Growing up, I was never really too down on myself. Because I was convinced make up, hair dye, following trends, and the like were all pointless (maybe even bad), I had to be content with myself the way I was. Of course I still had insecurities, but for the most part I just knew I was different and that I had to be genuine about myself. I didn’t really focus on my appearance that much.
The past year or so, I’ve grown in terms of how I view myself. I dyed my hair to a color I loved and learned how to take care of it; I collected a few little make up items and liked what they could do; I started dressing a bit more like a grown up version of myself (which is still pretty colorful and wild, let’s be real). Because I was starting to actually view myself as an adult, I was learning that I was in charge of myself, and that there were new worlds I could explore. I’ve been enjoying these worlds a lot, for the most part.
I’ve never really been concerned with being more relevant. But lately… I have.
I wonder if it’s because I entered these new worlds, worlds that encourage self-improvement and high standards I’d never sought to meet before. Without make up/hair dye/whatever, if you aren’t keen on how you look, you can’t really do anything about it. So you learn to accept it and live with your focus placed elsewhere. With those things, however, you can change a lot about what you don’t like. It’s really nice. But if you use them and still don’t feel great about yourself, it stings more. Because you tried to hide the insecure places, and they still peek out and bother you… maybe even make you feel inferior to those who do what you’re doing but seem successful at it.
I feel similarly about exercise. I wasn’t regularly exercising until about six months ago, and now I feel like it’s a hugely important duty for me to maintain my body, or even to make it better. Because exercising has improved my shape a little, and a few people have even noticed. Sometimes I notice, and get excited about it. But now I have this fear of not being able to keep it up. I started exercising purely because I wanted to get a better grip on my struggles with anxiety; I didn’t expect any of this to come with it.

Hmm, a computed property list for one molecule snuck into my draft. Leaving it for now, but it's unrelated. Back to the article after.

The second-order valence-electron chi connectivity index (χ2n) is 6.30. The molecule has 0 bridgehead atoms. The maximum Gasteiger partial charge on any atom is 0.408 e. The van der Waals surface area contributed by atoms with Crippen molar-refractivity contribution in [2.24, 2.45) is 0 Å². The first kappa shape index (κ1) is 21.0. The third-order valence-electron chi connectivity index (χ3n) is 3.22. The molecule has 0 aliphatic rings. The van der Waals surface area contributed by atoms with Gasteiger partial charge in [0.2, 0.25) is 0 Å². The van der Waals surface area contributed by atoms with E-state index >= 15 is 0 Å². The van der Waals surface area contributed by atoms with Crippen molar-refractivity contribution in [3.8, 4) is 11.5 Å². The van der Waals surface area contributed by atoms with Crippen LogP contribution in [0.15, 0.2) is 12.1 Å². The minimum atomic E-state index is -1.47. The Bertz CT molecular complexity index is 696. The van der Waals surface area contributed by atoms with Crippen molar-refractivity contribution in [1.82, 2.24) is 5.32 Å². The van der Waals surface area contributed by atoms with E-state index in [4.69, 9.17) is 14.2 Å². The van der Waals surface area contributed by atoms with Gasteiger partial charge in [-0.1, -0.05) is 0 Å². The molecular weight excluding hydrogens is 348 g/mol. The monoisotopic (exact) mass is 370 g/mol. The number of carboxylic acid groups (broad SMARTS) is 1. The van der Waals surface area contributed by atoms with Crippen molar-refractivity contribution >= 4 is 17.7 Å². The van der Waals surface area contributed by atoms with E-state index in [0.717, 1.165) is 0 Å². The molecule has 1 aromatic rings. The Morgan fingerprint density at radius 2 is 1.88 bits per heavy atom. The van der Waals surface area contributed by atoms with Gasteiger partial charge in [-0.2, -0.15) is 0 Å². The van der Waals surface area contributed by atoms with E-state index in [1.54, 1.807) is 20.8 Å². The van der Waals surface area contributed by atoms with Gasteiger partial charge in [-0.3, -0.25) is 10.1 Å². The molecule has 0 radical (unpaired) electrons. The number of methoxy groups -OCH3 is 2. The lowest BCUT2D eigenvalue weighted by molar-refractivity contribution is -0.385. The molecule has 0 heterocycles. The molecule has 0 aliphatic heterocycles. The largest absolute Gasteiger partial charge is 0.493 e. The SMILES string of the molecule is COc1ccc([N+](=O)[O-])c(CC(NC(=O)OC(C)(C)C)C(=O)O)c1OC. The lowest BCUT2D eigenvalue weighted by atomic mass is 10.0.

I didn’t really deal with these feelings and fears before. But now I do. And something else has come with it, something that is devastating me: comparison.
I find myself looking at old photos and getting annoyed or even mad at my past self for her weight, which was never really noticeably bad. But worse than that: I look at other women and see things I wish I had… and things that I’ll judge them for having. Because I’m more self-conscious than I was before, I am now more apt to see issues in others and be a more harsh, judgmental person. I compare myself to them, wanting what they have, and I compare them to me, thinking they should want what I have. I hate seeing this in me, and I hate letting you see it; it’s embarrassing and painfully vulnerable. But it fully convinces me that judgmental, cruel people truly are just insecure people who want to feel better inside. People always say that, but I never saw the reality of it before it became my reality.
Part of me wonders if I started a lot of this because I fell for someone who seemed to live in such a glittering world, and I wanted to measure up. I didn’t want to be invisible or unsightly or subpar; I wanted to be beautiful and noticeable… to be good enough for his world. And maybe I began tearing down other women in my head because I didn’t want to compete with them, because I had no hope in winning against them. What stupid games we play, thinking anything in life is a competition we have to beat others in. Thinking love is something we win from people.
Yesterday, I liked how I looked, so I took a few photos. Then I saw photos of other gorgeous women, and I didn’t like mine anymore. I met the reality of another platitude– comparison took joy from me.
I think I’m sharing these things with you just to show you how true those platitudes are. Because I’ve heard them my whole life, but I’m just now seeing them manifest. And wow… damage happens when you don’t see or truly believe in something that’s happening inside you.
When I’m alone, just focusing on enjoying what I have and being grateful, I like myself. It’s when comparison and standards come in that I begin to doubt and get anxious and defensive. I have to focus on gratitude. Gratitude for this body I have to live in; for a lifestyle that really works for me; for fun ways to explore expressing myself; for the beauty other women possess; for the unique images all of us get to carry that are a piece of the image of God; for the worthiness of the individual; for people who build others up; for the ability to compliment instead of compete. It is in gratitude that contentment will live and thrive.
So, thank you, Father, for all of those things. And that you like us even when we can’t like ourselves.